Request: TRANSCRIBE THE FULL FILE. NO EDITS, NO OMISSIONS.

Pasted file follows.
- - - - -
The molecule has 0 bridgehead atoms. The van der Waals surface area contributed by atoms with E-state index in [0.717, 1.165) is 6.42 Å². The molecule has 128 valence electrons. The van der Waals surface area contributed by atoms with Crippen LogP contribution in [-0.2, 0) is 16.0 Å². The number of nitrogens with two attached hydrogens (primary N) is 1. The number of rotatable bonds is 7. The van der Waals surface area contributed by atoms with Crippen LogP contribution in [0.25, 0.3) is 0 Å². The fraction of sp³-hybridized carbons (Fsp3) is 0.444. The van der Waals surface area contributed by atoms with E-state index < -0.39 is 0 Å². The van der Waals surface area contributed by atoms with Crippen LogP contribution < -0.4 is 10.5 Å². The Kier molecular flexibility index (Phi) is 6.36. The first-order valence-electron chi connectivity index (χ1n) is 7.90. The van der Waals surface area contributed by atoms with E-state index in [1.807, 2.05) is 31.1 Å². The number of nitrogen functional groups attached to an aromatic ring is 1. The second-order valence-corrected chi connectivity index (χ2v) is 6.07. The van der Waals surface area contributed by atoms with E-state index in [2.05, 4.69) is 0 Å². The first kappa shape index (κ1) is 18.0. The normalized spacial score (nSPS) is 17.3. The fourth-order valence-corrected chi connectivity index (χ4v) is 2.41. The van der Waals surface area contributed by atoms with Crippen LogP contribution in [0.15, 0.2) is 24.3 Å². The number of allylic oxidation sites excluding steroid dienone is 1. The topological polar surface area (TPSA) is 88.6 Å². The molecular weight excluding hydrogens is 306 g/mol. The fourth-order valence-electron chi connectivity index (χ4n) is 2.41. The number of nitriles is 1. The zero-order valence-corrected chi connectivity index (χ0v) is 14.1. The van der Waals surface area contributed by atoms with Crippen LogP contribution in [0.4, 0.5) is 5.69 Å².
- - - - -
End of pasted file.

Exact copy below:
The molecule has 0 bridgehead atoms. The van der Waals surface area contributed by atoms with E-state index in [0.717, 1.165) is 6.42 Å². The molecule has 128 valence electrons. The van der Waals surface area contributed by atoms with Crippen LogP contribution in [-0.2, 0) is 16.0 Å². The number of nitrogens with two attached hydrogens (primary N) is 1. The number of rotatable bonds is 7. The van der Waals surface area contributed by atoms with Crippen LogP contribution in [0.25, 0.3) is 0 Å². The fraction of sp³-hybridized carbons (Fsp3) is 0.444. The van der Waals surface area contributed by atoms with E-state index < -0.39 is 0 Å². The van der Waals surface area contributed by atoms with Crippen LogP contribution < -0.4 is 10.5 Å². The Kier molecular flexibility index (Phi) is 6.36. The first-order valence-electron chi connectivity index (χ1n) is 7.90. The van der Waals surface area contributed by atoms with E-state index in [1.807, 2.05) is 31.1 Å². The number of nitrogen functional groups attached to an aromatic ring is 1. The second-order valence-corrected chi connectivity index (χ2v) is 6.07. The van der Waals surface area contributed by atoms with E-state index in [2.05, 4.69) is 0 Å². The first kappa shape index (κ1) is 18.0. The normalized spacial score (nSPS) is 17.3. The fourth-order valence-corrected chi connectivity index (χ4v) is 2.41. The van der Waals surface area contributed by atoms with Crippen LogP contribution in [0.15, 0.2) is 24.3 Å². The number of allylic oxidation sites excluding steroid dienone is 1. The topological polar surface area (TPSA) is 88.6 Å². The molecular weight excluding hydrogens is 306 g/mol. The fourth-order valence-electron chi connectivity index (χ4n) is 2.41. The number of nitriles is 1. The zero-order valence-corrected chi connectivity index (χ0v) is 14.1. The van der Waals surface area contributed by atoms with Crippen LogP contribution in [0.4, 0.5) is 5.69 Å².